Two weeks ago I died. So here’s my question: Why did I have to die to finally feel alive?
November 6, 2008
Let me tell you a little secret. It’s a good one.
As I mentioned months back, through my super cool Podcast O’ TechnoGeekery’s affiliation with the Mommycast and Friends Family Channel, I received the support of a corporate sponsor, Johnson and Johnson’s Aveeno Baby line. I know right?! A corporate sponsorship! For a video podcast that I film right in my very own bedroom right in front of my very own computer! Except when I go on field trips and film in other people’s homes! Sometimes without their prior knowledge! But whatever!
Of course, this was no small deal. A huge corporate sponsor like Johnson and Johnson?! Yeah, a little beyond my meager (read: nonexistent) PR skills. The only way the Johnson and Johnson deal came together at ALL for the Mommycast and Friends Family Channel was through the skilled maneuvering of a gentleman by the name of Paul Vogelzang, who, BTW, is the executive producer of that podcast juggernaut, Mommycast.com, which holds the distinction of being one of the first independent podcasts to land a major corporate sponsorship, a la Dixie Paper Co.
Well, luck actually did not have much to do with it. Because Paul V.? Dude. Paul is a dynamo! Truly. Paul is one of those uber-motivated individuals who simply makes things happen. This ability, coupled with his passion, enthusiasm, professionalism, and business savvy, totally closed the deal with Johnson and Johnson, I kid you not. The man is a leader– a guru, if you will– in the new media industry. I must give the man his props: Mommycast and the network are what some would call “an ideal model for anyone looking to succeed in this space” of “successful podcast production and advertising in podcasts.” Wait, someone DID say that… Jason Van Orden, Internet Marketing and Media Consultant with Van Orden Marketing and Media, LLC, and author of Promoting Your Podcast. My bad. But I totally agree, so there you go.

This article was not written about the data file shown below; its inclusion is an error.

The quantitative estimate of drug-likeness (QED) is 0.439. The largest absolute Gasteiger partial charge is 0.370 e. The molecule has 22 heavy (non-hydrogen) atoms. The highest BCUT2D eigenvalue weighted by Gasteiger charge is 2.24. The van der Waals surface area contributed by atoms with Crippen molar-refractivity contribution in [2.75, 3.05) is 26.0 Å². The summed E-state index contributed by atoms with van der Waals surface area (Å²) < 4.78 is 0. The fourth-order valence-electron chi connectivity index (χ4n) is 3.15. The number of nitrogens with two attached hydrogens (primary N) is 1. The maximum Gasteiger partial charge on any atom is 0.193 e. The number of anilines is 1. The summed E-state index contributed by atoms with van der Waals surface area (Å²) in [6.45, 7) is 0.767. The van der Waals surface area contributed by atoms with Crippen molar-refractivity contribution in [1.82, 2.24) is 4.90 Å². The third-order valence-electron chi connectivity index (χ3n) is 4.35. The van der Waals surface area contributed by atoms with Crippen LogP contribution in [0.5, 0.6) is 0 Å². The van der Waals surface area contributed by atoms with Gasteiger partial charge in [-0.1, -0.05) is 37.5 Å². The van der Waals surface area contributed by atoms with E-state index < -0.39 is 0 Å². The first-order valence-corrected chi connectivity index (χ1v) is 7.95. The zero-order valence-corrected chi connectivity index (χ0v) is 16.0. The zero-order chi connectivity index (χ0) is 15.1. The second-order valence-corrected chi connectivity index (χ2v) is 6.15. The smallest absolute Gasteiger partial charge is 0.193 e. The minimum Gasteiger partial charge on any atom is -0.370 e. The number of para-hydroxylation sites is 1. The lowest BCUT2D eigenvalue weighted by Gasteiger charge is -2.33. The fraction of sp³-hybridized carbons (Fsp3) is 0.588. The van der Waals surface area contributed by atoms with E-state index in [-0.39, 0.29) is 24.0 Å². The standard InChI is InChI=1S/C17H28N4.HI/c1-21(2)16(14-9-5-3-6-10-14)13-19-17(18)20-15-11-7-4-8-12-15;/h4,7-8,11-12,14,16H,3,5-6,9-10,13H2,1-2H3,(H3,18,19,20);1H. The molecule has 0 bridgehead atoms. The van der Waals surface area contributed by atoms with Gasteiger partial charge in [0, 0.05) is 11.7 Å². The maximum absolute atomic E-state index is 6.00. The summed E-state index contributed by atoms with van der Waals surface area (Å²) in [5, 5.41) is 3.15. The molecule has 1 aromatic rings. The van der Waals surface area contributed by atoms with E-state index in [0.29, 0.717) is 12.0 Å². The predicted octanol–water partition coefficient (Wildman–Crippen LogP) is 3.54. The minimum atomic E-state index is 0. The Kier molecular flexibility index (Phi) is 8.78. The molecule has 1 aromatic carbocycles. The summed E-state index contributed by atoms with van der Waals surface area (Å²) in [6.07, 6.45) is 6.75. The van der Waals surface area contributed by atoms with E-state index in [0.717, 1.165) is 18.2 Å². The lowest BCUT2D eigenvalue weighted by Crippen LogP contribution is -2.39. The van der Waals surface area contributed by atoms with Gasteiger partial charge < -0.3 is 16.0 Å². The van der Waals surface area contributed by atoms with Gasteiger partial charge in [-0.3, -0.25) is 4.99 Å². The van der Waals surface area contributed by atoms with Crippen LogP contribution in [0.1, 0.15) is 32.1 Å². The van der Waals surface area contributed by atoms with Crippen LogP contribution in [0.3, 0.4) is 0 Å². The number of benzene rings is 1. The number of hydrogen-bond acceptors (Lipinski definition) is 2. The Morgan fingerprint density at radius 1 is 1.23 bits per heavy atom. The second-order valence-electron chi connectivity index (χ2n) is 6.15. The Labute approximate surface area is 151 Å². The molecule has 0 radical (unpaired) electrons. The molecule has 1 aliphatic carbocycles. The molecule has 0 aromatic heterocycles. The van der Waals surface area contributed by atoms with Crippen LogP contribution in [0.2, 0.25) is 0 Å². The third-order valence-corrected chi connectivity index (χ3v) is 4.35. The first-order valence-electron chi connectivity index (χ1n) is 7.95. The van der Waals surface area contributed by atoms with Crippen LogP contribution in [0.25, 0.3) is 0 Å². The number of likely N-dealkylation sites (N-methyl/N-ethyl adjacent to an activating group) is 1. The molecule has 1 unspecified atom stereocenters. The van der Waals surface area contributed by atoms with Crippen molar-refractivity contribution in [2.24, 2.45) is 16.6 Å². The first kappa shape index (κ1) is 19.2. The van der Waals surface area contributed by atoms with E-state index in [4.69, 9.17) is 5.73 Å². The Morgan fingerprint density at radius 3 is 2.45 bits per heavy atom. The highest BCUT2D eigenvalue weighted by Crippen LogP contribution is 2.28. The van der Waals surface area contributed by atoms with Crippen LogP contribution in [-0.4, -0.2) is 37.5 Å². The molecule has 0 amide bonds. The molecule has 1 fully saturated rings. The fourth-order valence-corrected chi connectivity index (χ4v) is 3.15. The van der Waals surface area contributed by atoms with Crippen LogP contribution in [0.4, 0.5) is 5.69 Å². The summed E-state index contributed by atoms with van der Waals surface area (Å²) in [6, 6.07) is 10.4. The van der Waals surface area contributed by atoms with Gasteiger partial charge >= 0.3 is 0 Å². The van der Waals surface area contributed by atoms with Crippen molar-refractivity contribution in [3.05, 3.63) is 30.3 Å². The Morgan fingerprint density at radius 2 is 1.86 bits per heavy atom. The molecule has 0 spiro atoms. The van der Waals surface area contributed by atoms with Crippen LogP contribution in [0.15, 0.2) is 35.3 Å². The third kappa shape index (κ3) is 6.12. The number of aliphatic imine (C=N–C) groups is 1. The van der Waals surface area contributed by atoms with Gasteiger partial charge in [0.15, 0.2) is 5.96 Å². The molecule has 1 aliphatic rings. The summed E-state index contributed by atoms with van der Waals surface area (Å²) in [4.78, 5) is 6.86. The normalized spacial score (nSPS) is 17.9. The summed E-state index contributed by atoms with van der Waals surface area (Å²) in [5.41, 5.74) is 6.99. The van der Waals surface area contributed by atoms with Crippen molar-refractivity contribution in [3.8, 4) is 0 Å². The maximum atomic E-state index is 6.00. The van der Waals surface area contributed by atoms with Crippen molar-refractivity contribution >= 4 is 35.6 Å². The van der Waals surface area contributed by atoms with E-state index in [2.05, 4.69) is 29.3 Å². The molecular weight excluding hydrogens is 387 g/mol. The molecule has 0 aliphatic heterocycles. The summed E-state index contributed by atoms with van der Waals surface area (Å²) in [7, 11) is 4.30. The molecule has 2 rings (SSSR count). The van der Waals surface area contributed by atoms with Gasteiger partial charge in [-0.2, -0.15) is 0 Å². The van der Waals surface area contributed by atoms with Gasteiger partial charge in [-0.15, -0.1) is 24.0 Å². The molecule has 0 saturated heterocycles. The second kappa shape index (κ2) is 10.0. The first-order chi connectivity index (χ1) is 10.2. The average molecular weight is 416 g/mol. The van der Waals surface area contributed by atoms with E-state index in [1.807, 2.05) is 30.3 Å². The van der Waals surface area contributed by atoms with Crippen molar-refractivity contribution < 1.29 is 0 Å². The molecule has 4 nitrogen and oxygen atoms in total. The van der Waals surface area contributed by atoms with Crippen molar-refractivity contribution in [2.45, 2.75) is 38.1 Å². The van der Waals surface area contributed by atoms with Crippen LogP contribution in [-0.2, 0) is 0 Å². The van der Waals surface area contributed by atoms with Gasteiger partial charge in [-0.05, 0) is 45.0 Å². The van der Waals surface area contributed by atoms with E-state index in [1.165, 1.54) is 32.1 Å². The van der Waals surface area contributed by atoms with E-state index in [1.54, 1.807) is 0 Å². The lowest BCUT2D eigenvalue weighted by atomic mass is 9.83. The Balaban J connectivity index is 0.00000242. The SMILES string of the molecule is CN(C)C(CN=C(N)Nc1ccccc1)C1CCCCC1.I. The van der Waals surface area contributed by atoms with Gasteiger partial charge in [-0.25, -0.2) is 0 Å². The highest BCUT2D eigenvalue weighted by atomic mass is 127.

Paul totally gets new media, and is out there helping the old dogs learn the new tricks in the always changing media landscape. For REAL. He’s, like, a new media evangelist, out preaching the word! Which is New Media! Okay, that is technically TWO words, but you know what I mean. I can’t imagine anyone else I would rather have out there managing TechnoGeekery’s reputation in the online community.
So I would be a total jerk not to give shout-out and a BIG OL’ thank you to Paul Vogelzang, Mommycast, and the MommyCast production company, KDCP Productions, LLC, for the awesome opportunity I had to represent the Mommycast and Friends Family Channel and Johnson and Johnson’s Aveeno Baby line. Right?! I’m only saying. So… thanks Paul, Mommycast, and Johnson and Johnson. My kids and their college savings accounts totally love you. A LOT.
November 4, 2008
Dude. People are reporting standing in line with– and I quote– “easily 75 people!”? Ha! I thumb my nose at 75 people! I laugh in the face of your 75 people! Honestly. There are “easily 75 people” peppering the crowd around me and TGIM with sample ballots. No, REALLY. This line is LONG. Like, SUPER long. DISNEYLAND long! Raiders of the Lost Ark: The Ride long! But the rolling boulder part is awesome, so what are ya gonna do?
I barely notice the freezing weather. I’m like, “Fingers numb with cold?! Whatever! I’m an AMERICAN.”
Take THAT, voter apathy.
(BTW, anyone else think Nader has a shot?)
… almost there…
… almost there…
“BOOM!” says the lady!